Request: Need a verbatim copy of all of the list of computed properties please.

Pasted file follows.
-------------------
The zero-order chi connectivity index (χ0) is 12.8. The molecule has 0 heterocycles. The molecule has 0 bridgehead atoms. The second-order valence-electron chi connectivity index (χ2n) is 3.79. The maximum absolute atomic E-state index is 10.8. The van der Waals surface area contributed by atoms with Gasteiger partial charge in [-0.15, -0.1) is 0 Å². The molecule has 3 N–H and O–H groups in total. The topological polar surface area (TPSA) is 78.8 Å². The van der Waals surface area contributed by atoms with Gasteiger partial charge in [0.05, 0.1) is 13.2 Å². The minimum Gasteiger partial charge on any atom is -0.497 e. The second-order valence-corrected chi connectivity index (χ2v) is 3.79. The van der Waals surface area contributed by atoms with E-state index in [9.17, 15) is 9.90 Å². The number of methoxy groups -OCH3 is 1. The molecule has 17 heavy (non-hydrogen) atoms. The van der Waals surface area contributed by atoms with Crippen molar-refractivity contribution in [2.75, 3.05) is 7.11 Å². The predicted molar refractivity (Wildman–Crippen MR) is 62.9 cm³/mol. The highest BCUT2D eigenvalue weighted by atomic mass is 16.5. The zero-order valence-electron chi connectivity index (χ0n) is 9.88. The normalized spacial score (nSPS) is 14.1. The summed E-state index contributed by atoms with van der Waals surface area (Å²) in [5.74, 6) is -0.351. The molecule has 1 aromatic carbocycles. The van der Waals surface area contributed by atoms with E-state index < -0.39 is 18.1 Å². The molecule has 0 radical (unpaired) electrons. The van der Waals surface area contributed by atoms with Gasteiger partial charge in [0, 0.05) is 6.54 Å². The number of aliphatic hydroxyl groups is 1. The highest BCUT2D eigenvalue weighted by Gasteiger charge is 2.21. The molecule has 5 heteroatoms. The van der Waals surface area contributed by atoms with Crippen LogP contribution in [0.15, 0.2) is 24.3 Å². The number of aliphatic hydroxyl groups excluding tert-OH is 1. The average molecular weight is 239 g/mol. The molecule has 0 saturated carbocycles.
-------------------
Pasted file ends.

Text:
The zero-order chi connectivity index (χ0) is 12.8. The molecule has 0 heterocycles. The molecule has 0 bridgehead atoms. The second-order valence-electron chi connectivity index (χ2n) is 3.79. The maximum absolute atomic E-state index is 10.8. The van der Waals surface area contributed by atoms with Gasteiger partial charge in [-0.15, -0.1) is 0 Å². The molecule has 3 N–H and O–H groups in total. The topological polar surface area (TPSA) is 78.8 Å². The van der Waals surface area contributed by atoms with Gasteiger partial charge in [0.05, 0.1) is 13.2 Å². The minimum Gasteiger partial charge on any atom is -0.497 e. The second-order valence-corrected chi connectivity index (χ2v) is 3.79. The van der Waals surface area contributed by atoms with E-state index in [9.17, 15) is 9.90 Å². The number of methoxy groups -OCH3 is 1. The molecule has 17 heavy (non-hydrogen) atoms. The van der Waals surface area contributed by atoms with Crippen molar-refractivity contribution in [2.75, 3.05) is 7.11 Å². The predicted molar refractivity (Wildman–Crippen MR) is 62.9 cm³/mol. The highest BCUT2D eigenvalue weighted by atomic mass is 16.5. The zero-order valence-electron chi connectivity index (χ0n) is 9.88. The normalized spacial score (nSPS) is 14.1. The summed E-state index contributed by atoms with van der Waals surface area (Å²) in [5.74, 6) is -0.351. The molecule has 1 aromatic carbocycles. The van der Waals surface area contributed by atoms with E-state index < -0.39 is 18.1 Å². The molecule has 0 radical (unpaired) electrons. The van der Waals surface area contributed by atoms with Gasteiger partial charge in [0, 0.05) is 6.54 Å². The number of aliphatic hydroxyl groups is 1. The highest BCUT2D eigenvalue weighted by Gasteiger charge is 2.21. The molecule has 5 heteroatoms. The van der Waals surface area contributed by atoms with Crippen LogP contribution in [0.15, 0.2) is 24.3 Å². The number of aliphatic hydroxyl groups excluding tert-OH is 1. The average molecular weight is 239 g/mol. The molecule has 0 saturated carbocycles.